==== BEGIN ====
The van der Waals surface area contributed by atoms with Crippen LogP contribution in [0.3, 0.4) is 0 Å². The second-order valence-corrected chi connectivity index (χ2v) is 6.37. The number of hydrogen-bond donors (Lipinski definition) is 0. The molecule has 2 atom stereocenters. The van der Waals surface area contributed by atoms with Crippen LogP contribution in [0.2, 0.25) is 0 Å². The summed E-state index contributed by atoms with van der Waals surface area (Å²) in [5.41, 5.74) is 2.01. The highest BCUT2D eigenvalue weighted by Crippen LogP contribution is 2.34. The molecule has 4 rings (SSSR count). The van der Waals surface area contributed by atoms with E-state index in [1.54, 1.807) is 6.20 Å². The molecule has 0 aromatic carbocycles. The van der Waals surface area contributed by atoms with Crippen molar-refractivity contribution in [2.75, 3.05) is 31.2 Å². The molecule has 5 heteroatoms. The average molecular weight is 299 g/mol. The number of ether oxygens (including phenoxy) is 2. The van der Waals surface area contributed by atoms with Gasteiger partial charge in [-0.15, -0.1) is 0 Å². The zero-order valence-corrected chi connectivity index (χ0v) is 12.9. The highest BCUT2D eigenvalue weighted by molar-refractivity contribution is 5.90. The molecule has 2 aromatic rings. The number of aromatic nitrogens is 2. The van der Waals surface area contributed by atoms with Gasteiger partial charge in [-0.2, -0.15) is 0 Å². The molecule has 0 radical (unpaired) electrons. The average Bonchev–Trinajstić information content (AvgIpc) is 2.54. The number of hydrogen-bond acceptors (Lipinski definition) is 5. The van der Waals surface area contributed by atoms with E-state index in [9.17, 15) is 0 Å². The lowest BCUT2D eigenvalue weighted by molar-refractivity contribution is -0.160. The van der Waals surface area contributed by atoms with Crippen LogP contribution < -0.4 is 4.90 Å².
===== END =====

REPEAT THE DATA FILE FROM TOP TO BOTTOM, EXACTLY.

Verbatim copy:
The van der Waals surface area contributed by atoms with Crippen LogP contribution in [0.3, 0.4) is 0 Å². The second-order valence-corrected chi connectivity index (χ2v) is 6.37. The number of hydrogen-bond donors (Lipinski definition) is 0. The molecule has 2 atom stereocenters. The van der Waals surface area contributed by atoms with Crippen LogP contribution in [0.2, 0.25) is 0 Å². The summed E-state index contributed by atoms with van der Waals surface area (Å²) in [5.41, 5.74) is 2.01. The highest BCUT2D eigenvalue weighted by Crippen LogP contribution is 2.34. The molecule has 4 rings (SSSR count). The van der Waals surface area contributed by atoms with E-state index in [1.54, 1.807) is 6.20 Å². The molecule has 0 aromatic carbocycles. The van der Waals surface area contributed by atoms with Crippen molar-refractivity contribution in [2.75, 3.05) is 31.2 Å². The molecule has 5 heteroatoms. The average molecular weight is 299 g/mol. The number of ether oxygens (including phenoxy) is 2. The van der Waals surface area contributed by atoms with Gasteiger partial charge in [-0.15, -0.1) is 0 Å². The zero-order valence-corrected chi connectivity index (χ0v) is 12.9. The highest BCUT2D eigenvalue weighted by molar-refractivity contribution is 5.90. The molecule has 2 aromatic rings. The number of aromatic nitrogens is 2. The van der Waals surface area contributed by atoms with Gasteiger partial charge in [-0.2, -0.15) is 0 Å². The molecule has 0 radical (unpaired) electrons. The average Bonchev–Trinajstić information content (AvgIpc) is 2.54. The number of hydrogen-bond acceptors (Lipinski definition) is 5. The van der Waals surface area contributed by atoms with E-state index in [9.17, 15) is 0 Å². The lowest BCUT2D eigenvalue weighted by molar-refractivity contribution is -0.160. The van der Waals surface area contributed by atoms with Crippen LogP contribution < -0.4 is 4.90 Å².